How “Fast” Harms Black Women and Perpetuates Misogynoir

Howdy. Ian here. Those of you who know me well, or have read some of my material, might have witnessed me speak of how rape culture has personally impacted me. I’m a survivor of childhood sexual abuse. I’ve tried to process the trauma through counseling, talking about it with family and friends, and poetry and prose.

But today, I want to talk about the word “fast.”

(Note: If you’re not Black, please understand that this post was primarily written for Black readers, particularly in the United States. However, the inherent misogynoir behind the term is probably not limited to our communities in this country.)

“Don’t Give the Boys Any Ideas”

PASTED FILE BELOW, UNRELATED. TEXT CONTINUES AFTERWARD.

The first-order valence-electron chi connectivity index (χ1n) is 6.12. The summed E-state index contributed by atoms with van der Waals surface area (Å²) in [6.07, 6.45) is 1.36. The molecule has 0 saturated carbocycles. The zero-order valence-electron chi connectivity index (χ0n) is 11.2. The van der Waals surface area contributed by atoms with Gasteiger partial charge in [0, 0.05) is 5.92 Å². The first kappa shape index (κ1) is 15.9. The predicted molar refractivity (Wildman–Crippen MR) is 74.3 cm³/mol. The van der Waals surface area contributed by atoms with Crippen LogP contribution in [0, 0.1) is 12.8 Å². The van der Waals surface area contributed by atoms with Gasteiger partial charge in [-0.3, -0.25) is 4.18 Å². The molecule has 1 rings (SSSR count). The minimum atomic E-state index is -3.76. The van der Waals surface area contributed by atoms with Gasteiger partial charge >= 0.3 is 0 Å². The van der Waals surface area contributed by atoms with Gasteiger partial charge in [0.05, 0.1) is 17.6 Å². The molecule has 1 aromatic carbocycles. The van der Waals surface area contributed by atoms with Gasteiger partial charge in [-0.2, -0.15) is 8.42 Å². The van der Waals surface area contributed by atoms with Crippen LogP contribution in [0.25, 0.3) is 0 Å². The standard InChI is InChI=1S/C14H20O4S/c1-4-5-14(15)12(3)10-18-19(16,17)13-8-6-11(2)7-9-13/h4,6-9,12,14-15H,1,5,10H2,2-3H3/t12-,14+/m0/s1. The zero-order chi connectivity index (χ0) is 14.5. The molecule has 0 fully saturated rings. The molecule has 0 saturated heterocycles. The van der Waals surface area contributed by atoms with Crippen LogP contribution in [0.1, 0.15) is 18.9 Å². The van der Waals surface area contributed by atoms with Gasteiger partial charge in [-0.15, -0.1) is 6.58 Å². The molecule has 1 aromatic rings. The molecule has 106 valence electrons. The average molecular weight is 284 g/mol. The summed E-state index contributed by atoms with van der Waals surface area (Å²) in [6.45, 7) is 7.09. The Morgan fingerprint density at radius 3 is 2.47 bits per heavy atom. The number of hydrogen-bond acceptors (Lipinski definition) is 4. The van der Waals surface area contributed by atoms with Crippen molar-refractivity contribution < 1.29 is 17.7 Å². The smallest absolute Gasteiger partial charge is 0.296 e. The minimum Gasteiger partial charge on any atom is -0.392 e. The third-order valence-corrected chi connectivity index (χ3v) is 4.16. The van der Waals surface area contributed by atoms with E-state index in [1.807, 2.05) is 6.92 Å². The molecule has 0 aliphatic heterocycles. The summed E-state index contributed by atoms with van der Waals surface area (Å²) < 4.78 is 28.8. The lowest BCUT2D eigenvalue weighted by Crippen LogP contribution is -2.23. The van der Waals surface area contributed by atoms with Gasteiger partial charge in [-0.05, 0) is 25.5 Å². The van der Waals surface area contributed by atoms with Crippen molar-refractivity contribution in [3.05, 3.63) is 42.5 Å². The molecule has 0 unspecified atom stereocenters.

By the time I was 14 years old, I’d already endured a few years of being screamed at by my aunt for being attracted to guys at my school. I’d also already been molested once by one of my cousins; my instincts led me to conclude that I’d be blamed for his actions, so I never bothered to tell anyone. But starting when I was around 13, the steady barrage began. The first comments seemed “innocent” enough. “Don’t concentrate on boys; worry about your studies,” she said, when I was already an almost straight-A student in eighth grade. Soon, it graduated to “Boys only want one thing” and then to “You don’t want them thinking you’re easy.” How I dressed was carefully policed to keep me “modest.” I was told that I needed to be a “good Christian girl,” be chaste, be pure. “Don’t give boys any ideas,” she said.